Welcome to Week 2 of the 2015 Campaign. If you’re not tired of the election yet, get ready because Open Sources Guelph is going to recap the week and the major issues before diving headlong again into the murky and messy topic of U.S. race relations as we mark a sad anniversary and events that seem constantly to be repeating themselves.
This Thursday, August 13, at 5 pm, Scotty Hertz and Adam A. Donaldson will discuss:
1) Campaign: Week #2. Justin Trudeau showed up to the debate with his pants on. Thomas Mulcair got protested by anti-pipeline activists at his book launch. Stephen Harper announced his intention to stop Kathleen Wynne’s Ontario Pension Plan. On the surprisingly busy August campaign trail, there was no shortage of announcements, attacks and controversies to address, including our belated analysis of that Maclean’s debate and how the rest of the campaign schedule might play out. And there’s still two months left in the campaign…
2) The War on the War on ISIS. Stephen Harper hammered the opposition hard this week by embracing one of his key issues: national security and the War on ISIS. At an event in the GTA, Harper reaffirmed his commitment to the war and his intention to bring more Iraqi refugees to Canada, all the while chastising Thomas Mulcair and Justin Trudeau for promising to pull Canadian Forces out of the region. The opposition meanwhile called Harper’s stance more campaigning on fear, and happily pointed out that the Conservatives are more than happy to use ISIS propaganda in their own campaign ads. Will ISIS be the wedge issue Harper is hoping for?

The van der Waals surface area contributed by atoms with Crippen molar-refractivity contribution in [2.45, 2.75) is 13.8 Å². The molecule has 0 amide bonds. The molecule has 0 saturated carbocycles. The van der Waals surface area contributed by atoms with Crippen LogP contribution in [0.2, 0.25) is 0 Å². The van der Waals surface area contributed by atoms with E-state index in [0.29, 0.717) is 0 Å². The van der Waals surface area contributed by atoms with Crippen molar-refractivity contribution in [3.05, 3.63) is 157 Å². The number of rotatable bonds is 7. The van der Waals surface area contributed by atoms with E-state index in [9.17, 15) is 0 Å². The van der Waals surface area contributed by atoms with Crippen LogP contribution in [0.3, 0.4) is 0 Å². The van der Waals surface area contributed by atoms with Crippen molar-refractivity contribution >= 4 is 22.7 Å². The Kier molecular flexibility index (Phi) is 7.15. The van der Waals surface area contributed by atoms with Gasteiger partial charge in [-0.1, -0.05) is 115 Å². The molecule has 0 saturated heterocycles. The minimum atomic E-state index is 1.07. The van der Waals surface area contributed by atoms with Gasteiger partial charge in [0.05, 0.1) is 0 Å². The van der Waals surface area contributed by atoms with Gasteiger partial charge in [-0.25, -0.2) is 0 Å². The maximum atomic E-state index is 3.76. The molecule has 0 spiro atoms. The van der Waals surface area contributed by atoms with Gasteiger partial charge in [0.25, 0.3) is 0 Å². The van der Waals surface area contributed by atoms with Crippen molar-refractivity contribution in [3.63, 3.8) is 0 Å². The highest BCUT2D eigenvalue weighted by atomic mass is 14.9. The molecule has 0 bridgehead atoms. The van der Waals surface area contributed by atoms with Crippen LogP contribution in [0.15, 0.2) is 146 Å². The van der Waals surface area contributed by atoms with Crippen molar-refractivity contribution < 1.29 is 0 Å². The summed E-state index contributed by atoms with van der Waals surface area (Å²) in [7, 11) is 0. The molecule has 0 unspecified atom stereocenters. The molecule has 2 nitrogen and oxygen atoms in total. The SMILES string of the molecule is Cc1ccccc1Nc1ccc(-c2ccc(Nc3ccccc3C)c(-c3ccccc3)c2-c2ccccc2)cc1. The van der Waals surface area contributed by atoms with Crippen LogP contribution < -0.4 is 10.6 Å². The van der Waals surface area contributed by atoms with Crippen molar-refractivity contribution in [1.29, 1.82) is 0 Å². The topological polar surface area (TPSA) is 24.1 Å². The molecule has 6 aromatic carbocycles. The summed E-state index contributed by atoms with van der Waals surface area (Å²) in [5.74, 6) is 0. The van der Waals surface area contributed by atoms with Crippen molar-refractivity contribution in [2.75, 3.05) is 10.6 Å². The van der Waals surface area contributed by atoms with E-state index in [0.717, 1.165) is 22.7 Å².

3) The Wright Stuff. The long awaited testimony of Nigel Wright began Wednesday at the trial of Mike Duffy. The former Chief of Staff for Prime Minister Stephen Harper is the star witness in the trial of the disgraced Senator, and politicos are excited about the rare chance to glimpse inside the typically secretive and controlling PMO. But will the Wright testimony be as huge as people think? Will it poke a hole in Harper’s re-elections ambition? Is there anything left to learn about the ordeal?
4) Ferguson: One Year Later. A year after Michael Brown was gunned down by a police officer in Ferguson, Missouri, protesters gathered again to remind everyone that Black Lives Matter. What was meant to be a peaceful demonstration again fell apart as a state of emergency was declared, and fanning the flames of the situation is the recent arrival in Ferguson of the militia group the Oath Keepers. Meanwhile, Black Lives Matter protesters are targeting the presidential race to get their message out, as more examples of police being quick on the draw continue to come in. Has anything changed in the last 365 days?
Open Sources is live on CFRU 93.3 fm and cfru.ca at 5 pm on Thursday.